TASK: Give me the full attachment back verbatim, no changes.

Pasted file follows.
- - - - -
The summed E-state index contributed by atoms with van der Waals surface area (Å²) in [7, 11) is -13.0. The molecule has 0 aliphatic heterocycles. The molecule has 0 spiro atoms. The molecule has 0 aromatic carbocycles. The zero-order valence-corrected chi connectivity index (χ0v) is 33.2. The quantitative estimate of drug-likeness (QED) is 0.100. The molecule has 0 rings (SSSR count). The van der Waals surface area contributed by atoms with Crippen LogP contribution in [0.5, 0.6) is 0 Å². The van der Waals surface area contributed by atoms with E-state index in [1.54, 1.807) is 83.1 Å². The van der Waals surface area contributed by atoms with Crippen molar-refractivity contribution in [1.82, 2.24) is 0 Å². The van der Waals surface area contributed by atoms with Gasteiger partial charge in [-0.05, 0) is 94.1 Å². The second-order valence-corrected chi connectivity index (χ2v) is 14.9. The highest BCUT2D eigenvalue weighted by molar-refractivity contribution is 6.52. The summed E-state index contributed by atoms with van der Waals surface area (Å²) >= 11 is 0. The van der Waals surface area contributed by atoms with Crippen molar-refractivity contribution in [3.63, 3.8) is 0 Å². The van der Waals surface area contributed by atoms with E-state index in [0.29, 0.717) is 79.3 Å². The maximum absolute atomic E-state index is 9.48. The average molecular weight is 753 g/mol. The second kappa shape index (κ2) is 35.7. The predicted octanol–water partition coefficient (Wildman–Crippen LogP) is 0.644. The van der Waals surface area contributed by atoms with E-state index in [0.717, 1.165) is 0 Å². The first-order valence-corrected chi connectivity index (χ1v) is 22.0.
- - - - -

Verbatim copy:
The summed E-state index contributed by atoms with van der Waals surface area (Å²) in [7, 11) is -13.0. The molecule has 0 aliphatic heterocycles. The molecule has 0 spiro atoms. The molecule has 0 aromatic carbocycles. The zero-order valence-corrected chi connectivity index (χ0v) is 33.2. The quantitative estimate of drug-likeness (QED) is 0.100. The molecule has 0 rings (SSSR count). The van der Waals surface area contributed by atoms with Crippen LogP contribution in [0.5, 0.6) is 0 Å². The van der Waals surface area contributed by atoms with E-state index in [1.54, 1.807) is 83.1 Å². The van der Waals surface area contributed by atoms with Crippen molar-refractivity contribution in [1.82, 2.24) is 0 Å². The van der Waals surface area contributed by atoms with Gasteiger partial charge in [-0.05, 0) is 94.1 Å². The second-order valence-corrected chi connectivity index (χ2v) is 14.9. The highest BCUT2D eigenvalue weighted by molar-refractivity contribution is 6.52. The summed E-state index contributed by atoms with van der Waals surface area (Å²) >= 11 is 0. The van der Waals surface area contributed by atoms with Crippen molar-refractivity contribution in [3.63, 3.8) is 0 Å². The van der Waals surface area contributed by atoms with E-state index in [0.29, 0.717) is 79.3 Å². The maximum absolute atomic E-state index is 9.48. The average molecular weight is 753 g/mol. The second kappa shape index (κ2) is 35.7. The predicted octanol–water partition coefficient (Wildman–Crippen LogP) is 0.644. The van der Waals surface area contributed by atoms with E-state index in [0.717, 1.165) is 0 Å². The first-order valence-corrected chi connectivity index (χ1v) is 22.0.